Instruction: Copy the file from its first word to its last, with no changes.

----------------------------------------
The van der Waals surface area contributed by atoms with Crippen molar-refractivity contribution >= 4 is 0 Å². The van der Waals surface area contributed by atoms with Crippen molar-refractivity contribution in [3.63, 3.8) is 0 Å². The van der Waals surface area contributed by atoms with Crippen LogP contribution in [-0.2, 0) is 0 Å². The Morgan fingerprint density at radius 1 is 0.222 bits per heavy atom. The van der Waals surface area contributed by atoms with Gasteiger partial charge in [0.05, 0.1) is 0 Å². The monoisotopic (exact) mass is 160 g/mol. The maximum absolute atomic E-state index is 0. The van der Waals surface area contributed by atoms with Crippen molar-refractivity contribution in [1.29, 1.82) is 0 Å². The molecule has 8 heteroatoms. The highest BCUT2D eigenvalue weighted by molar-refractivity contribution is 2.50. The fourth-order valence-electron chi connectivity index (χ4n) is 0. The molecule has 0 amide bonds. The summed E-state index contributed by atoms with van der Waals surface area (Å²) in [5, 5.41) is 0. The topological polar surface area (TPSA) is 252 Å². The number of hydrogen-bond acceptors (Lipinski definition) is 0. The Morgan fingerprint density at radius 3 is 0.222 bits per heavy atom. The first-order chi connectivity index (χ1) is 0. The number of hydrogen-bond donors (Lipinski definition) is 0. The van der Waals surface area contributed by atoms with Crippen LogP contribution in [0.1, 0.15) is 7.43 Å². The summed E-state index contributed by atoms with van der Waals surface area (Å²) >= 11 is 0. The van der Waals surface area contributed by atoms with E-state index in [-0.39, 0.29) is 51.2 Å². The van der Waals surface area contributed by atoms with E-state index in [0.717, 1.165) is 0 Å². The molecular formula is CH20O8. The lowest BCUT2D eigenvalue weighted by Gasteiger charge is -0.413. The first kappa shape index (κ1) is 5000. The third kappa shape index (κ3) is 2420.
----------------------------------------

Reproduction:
The van der Waals surface area contributed by atoms with Crippen molar-refractivity contribution >= 4 is 0 Å². The van der Waals surface area contributed by atoms with Crippen molar-refractivity contribution in [3.63, 3.8) is 0 Å². The van der Waals surface area contributed by atoms with Crippen LogP contribution in [-0.2, 0) is 0 Å². The Morgan fingerprint density at radius 1 is 0.222 bits per heavy atom. The van der Waals surface area contributed by atoms with Gasteiger partial charge in [0.05, 0.1) is 0 Å². The monoisotopic (exact) mass is 160 g/mol. The maximum absolute atomic E-state index is 0. The van der Waals surface area contributed by atoms with Crippen molar-refractivity contribution in [1.29, 1.82) is 0 Å². The molecule has 8 heteroatoms. The highest BCUT2D eigenvalue weighted by molar-refractivity contribution is 2.50. The fourth-order valence-electron chi connectivity index (χ4n) is 0. The molecule has 0 amide bonds. The summed E-state index contributed by atoms with van der Waals surface area (Å²) in [5, 5.41) is 0. The topological polar surface area (TPSA) is 252 Å². The number of hydrogen-bond acceptors (Lipinski definition) is 0. The Morgan fingerprint density at radius 3 is 0.222 bits per heavy atom. The first-order chi connectivity index (χ1) is 0. The number of hydrogen-bond donors (Lipinski definition) is 0. The van der Waals surface area contributed by atoms with Crippen LogP contribution in [0.1, 0.15) is 7.43 Å². The summed E-state index contributed by atoms with van der Waals surface area (Å²) >= 11 is 0. The van der Waals surface area contributed by atoms with E-state index in [-0.39, 0.29) is 51.2 Å². The van der Waals surface area contributed by atoms with E-state index in [0.717, 1.165) is 0 Å². The molecular formula is CH20O8. The lowest BCUT2D eigenvalue weighted by Gasteiger charge is -0.413. The first kappa shape index (κ1) is 5000. The third kappa shape index (κ3) is 2420.